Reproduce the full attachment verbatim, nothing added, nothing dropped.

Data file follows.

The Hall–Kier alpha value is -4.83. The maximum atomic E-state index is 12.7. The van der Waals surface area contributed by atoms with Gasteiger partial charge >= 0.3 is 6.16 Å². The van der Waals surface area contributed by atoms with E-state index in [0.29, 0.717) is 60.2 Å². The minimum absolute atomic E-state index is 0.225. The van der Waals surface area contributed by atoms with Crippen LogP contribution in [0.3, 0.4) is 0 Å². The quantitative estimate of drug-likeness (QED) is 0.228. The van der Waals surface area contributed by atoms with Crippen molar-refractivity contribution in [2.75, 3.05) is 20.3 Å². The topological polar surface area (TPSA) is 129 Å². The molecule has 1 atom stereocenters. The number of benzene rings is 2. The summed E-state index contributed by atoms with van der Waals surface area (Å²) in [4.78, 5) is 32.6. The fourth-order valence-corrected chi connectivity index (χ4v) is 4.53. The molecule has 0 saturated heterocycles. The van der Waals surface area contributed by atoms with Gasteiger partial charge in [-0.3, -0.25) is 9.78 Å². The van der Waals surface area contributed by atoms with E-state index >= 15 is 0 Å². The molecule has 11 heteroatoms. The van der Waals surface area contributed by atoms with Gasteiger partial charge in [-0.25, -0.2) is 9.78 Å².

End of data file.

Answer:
The Hall–Kier alpha value is -4.83. The maximum atomic E-state index is 12.7. The van der Waals surface area contributed by atoms with Gasteiger partial charge >= 0.3 is 6.16 Å². The van der Waals surface area contributed by atoms with E-state index in [0.29, 0.717) is 60.2 Å². The minimum absolute atomic E-state index is 0.225. The van der Waals surface area contributed by atoms with Crippen LogP contribution in [0.3, 0.4) is 0 Å². The quantitative estimate of drug-likeness (QED) is 0.228. The van der Waals surface area contributed by atoms with Crippen molar-refractivity contribution in [2.75, 3.05) is 20.3 Å². The topological polar surface area (TPSA) is 129 Å². The molecule has 1 atom stereocenters. The number of benzene rings is 2. The summed E-state index contributed by atoms with van der Waals surface area (Å²) in [4.78, 5) is 32.6. The fourth-order valence-corrected chi connectivity index (χ4v) is 4.53. The molecule has 0 saturated heterocycles. The van der Waals surface area contributed by atoms with Gasteiger partial charge in [-0.3, -0.25) is 9.78 Å². The van der Waals surface area contributed by atoms with E-state index >= 15 is 0 Å². The molecule has 11 heteroatoms. The van der Waals surface area contributed by atoms with Gasteiger partial charge in [-0.25, -0.2) is 9.78 Å².